Cape Town; Days 1 and 2
Hello Everyone! As Summer and Nicole have mentioned, we arrived a little late to Cape Town but have not let our educational experience suffer one bit. Over the past three days we undertook three horticultural, and simply cultural, adventures.
After settling in, the indefatigable Erin Frances Feeney and myself led the group on a historical tour through Cape Town. We first stopped at Company Gardens, a truly public garden in the heart of Cape Town. Company Gardens was founded by the Dutch East India Trading Company upon the founding of the city to provide produce for the Company. It has since developed into a free public display garden, complete with a rose garden, herb garden, succulent garden and a large tree walk, including a massive specimen of our very own Taxodium distichum. What we were most excited about was the amount of use the park received. It is the middle of a very concrete heavy part of the city with very little green space, so this urban oasis was swarmed with families, young couples, tourists and people of all sorts enjoying the public space. After Company Gardens, we travelled to a number of historical landmarks, including St. George’s Cathedral, South Africa’s Parliament, and the Castle of Good Hope, which represent different parts of South Africa and Cape Town’s history, from founding all the way through apartheid.
The next morning we went on a native flora hike through Table Mountain National Park. While we were originally scheduled to hike up Table Mountain itself and Cable Car back down, destiny waylaid us again, as the Cable Car was closed. Instead, we followed the advice of our superb host “Utah” (Pronounced as such, but we’re not positive of the exact spelling) and went for a hike up Lion’s Head, a 669 meter peak between the Atlantic Ocean and the heart of Cape Town, just west of Table Mountain itself. As it turns out, the hike was spectacular, and we were all happy to have the 360 degree views showing the city, the mountain, and the ocean. Additionally, the plants had us stopping every five minutes to gasp in excitement and wonderment, as we tried to at least narrow our new discoveries down to families. The hike involved circling the entire peak, then climbing straight up the mountain on ladders, grips and even chains to reach the top. Our physical endurance and senses of adventure paid off, as the views from the top were simply breathtaking, and the journey there was worth every step. See below for more pictures both of the surrounding views, and the puzzling flora.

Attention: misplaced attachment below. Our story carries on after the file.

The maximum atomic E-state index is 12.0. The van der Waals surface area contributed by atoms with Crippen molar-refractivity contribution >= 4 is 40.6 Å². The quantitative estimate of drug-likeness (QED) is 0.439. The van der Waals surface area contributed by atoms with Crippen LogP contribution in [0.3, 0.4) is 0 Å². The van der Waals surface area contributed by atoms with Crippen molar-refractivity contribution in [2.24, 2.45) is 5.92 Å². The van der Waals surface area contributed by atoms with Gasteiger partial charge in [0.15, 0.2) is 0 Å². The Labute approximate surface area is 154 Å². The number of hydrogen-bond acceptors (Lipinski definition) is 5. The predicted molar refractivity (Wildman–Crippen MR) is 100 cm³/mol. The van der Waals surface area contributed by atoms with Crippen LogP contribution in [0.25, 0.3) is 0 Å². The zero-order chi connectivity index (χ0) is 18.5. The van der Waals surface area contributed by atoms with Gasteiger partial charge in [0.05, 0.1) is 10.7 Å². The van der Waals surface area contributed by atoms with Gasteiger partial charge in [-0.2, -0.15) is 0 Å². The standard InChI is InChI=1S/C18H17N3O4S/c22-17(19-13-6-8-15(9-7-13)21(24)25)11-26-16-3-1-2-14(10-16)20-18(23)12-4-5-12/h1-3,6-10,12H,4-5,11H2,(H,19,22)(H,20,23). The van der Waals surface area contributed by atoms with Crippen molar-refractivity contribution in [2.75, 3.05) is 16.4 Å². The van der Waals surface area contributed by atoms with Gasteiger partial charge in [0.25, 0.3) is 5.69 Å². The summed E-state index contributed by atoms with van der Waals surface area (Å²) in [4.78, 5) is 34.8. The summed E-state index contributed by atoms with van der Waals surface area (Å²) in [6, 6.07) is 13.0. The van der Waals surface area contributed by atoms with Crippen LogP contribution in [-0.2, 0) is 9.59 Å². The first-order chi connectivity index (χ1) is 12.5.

After our hike and a remarkable lunch at the Cape Farmhouse (they deserve a plug after the meal we received) we ventured into Cape Point to go on a guided Fynbos tour. Our guide was Gael Gray, who runs Good Hope Nursery and Farmstall (http://goodhopenursery.wordpress.com/). Gael was a delightful soul, in addition to being an accomplished plantswoman, and took us for a tour of her native Fynbos ecosystem (http://en.wikipedia.org/wiki/Fynbos). Gael provided contrast knowledge, answering nearly all of our plant inquiries, including a number of burning questions from the hike, and sharing her excitement about a number of rare and unusual plants she had found on the walk. Some of the more exciting plants included a number of Proteas such as the king Protea and Leucospermum, Edmundia, and even some of their Lobelias. There was almost too much to absorb in the short walk, but luckily, we’re travelling to Kirstenbosch tomorrow for a full tour, so we’ll have a chance to see it all again!
Thanks for checking in on us, we’re all happy and healthy. Erin will be back within the next day or two to talk about Kirstenbosch.
Cheers!~ John Whipple